UFC 263: Leon Edwards won the fight; Nathan Diaz won the night

Edwards victorious in thriller vs. Diaz (0:30)

Leon Edwards dominates the early rounds, and Nate Diaz attempts to rally with a big punch late, but Edwards ultimately comes away with the win. (0:30)

Poor Leon Edwards.

You see, the record books will forever state Edwards beat Nate Diaz on Saturday night via unanimous decision. The highlight reels will reveal Edwards dominated Diaz for the majority of their 25-minute fight. Edwards cut up Diaz. He made Diaz bleed. He roughed Diaz up.

That's all very accurate, by the way.

In doing so, Edwards extended his unbeaten streak to 10. He seemingly punched his ticket to a title shot.

And yet, in the court of public opinion, which often counts for more in the fight game, it feels like Diaz won that UFC 263 fight in Glendale, Arizona.

Why? Because after getting beat up for 24 minutes, Diaz rocked Edwards with a left. Diaz pointed at Edwards, he mocked him, he rocked him some more -- but then Diaz ran out of time.

Another minute and Diaz could have potentially finished Edwards. Had Diaz done so, it would have been one of the wildest things this sport has ever witnessed. It would have vaulted Diaz, the icon, the superstar, the needle mover, into another stratosphere. But alas, he ran out of time.

Still, it was Diaz who was celebrating after the judges' scorecards were read. It was Diaz who received the standing ovation and cheers from the crowd. It was Diaz who was the talk of social media afterward.

It was a cruel twist of fate for Edwards, who has no issues winning fights but many issues connecting with fans. He needed a strong finish on Saturday night, and unfortunately, he didn't get it.

But for the UFC, this was kind of perfect:

Diaz holds onto his star power and leaves us wanting more. He remains must-see TV.

Edwards earns his title shot -- because make no mistake about it, Edwards should fight for the belt next. (And Diaz doesn't need a title shot; he's bigger than that.)


Truth be told, I wondered if a stoppage of Diaz could have leapfrogged Edwards over Colby Covington, who appears next for welterweight champion Kamaru Usman, though that fight isn't signed yet.

But I think Diaz's late flurry canceled those plans.

So, after Usman fights Covington, Edwards will either face Usman -- the last man to defeat Edwards, way back in 2015 -- or Covington, who has been talking smack about Edwards for the past couple of years. It doesn't matter who is next, though. All that matters is that Edwards finally gets what he deserves, which is a title shot, despite how Saturday's fight ended.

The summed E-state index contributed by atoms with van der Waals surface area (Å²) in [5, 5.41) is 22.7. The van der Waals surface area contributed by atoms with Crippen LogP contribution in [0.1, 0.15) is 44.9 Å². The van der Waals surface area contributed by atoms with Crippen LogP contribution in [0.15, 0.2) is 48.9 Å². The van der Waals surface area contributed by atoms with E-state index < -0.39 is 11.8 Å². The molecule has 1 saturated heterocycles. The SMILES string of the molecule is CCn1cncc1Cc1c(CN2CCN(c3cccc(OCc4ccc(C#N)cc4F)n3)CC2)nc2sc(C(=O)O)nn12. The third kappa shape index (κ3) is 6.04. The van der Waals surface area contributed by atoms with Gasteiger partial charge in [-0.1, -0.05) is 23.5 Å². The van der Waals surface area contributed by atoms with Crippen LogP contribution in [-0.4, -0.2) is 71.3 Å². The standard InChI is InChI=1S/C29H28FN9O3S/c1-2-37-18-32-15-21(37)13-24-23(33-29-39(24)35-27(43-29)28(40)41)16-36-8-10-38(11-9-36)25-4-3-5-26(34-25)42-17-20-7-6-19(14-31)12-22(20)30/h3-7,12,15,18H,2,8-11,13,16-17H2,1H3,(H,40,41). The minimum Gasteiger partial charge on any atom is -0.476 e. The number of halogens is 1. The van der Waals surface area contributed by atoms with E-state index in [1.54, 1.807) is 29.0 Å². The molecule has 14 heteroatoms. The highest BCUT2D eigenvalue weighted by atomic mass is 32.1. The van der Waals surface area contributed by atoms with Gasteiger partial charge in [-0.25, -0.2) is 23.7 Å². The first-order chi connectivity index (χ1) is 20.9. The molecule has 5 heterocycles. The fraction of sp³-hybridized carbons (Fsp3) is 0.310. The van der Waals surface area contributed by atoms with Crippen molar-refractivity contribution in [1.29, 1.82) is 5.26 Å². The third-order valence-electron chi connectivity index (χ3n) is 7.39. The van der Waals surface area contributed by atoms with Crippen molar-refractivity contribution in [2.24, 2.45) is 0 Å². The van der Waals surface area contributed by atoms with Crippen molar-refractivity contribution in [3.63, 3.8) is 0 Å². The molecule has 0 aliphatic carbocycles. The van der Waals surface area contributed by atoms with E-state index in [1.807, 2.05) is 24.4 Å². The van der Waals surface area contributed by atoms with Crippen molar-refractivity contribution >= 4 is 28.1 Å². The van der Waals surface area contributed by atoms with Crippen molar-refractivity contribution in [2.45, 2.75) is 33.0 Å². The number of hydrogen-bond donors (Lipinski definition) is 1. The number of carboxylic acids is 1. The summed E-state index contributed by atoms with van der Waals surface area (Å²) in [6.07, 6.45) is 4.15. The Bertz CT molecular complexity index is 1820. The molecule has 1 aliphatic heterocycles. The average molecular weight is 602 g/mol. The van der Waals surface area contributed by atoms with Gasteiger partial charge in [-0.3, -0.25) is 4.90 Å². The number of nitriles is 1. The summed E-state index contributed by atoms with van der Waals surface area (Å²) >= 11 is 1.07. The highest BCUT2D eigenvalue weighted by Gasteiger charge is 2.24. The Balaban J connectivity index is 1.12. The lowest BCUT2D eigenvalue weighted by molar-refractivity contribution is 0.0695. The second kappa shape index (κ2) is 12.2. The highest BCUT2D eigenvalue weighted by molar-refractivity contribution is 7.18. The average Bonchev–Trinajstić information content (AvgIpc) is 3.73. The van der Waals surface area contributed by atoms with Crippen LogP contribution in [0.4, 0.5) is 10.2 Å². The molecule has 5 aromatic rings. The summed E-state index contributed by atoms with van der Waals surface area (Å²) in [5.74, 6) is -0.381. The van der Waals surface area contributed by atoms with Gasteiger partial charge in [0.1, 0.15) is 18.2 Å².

Edwards just beat up one of the most popular and talented fighters in UFC history. He thoroughly dominated Diaz for the vast majority of five rounds. Edwards should have fought for the belt already. He also owes Diaz a thank-you.

You see, Diaz didn't have to pick Edwards as his next foe. And, yeah, you had better believe Diaz picked Edwards, not the other way around.

Diaz was impressed with Edwards' winning streak and skill set. Diaz wanted the toughest guy in the division, not the biggest name. Just the toughest with the longest winning streak. How many other fighters would do that? Very, very few.

In a day and age when fighters are squatting on their rankings spot while attempting to perfectly craft their trajectory to a title shot, Diaz is a reminder of how this sport and promotion used to operate: the best fighting the best; the toughest fighting the toughest. Rankings be damned.

Diaz could have fought anyone -- a top-15 fighter or an unranked fighter -- in his return. He still would have been the most popular fighter on the UFC 263 card, and he still would have been featured on the pay-per-view.

And yet, he went this route. And as a result, he helped propel Edwards to the spot he needs to be to earn a title shot next. To steal a wrestling phrase, Diaz helped put Edwards over.

Of course, that wasn't Diaz's intention. He obviously wanted to win the fight. But that final minute is precisely why people will continue to love him despite losing four of five rounds to Edwards.

In a nutshell, those final seconds are all you need to see to understand why, despite his somewhat pedestrian 21-13 record, Diaz will remain a superstar in this sport from now until the day he finally hangs up his gloves for good, whenever that time might come.

Edwards needed that W more than Diaz. He got it. Good on him.

But Diaz won the fans over. Again. Like only he can.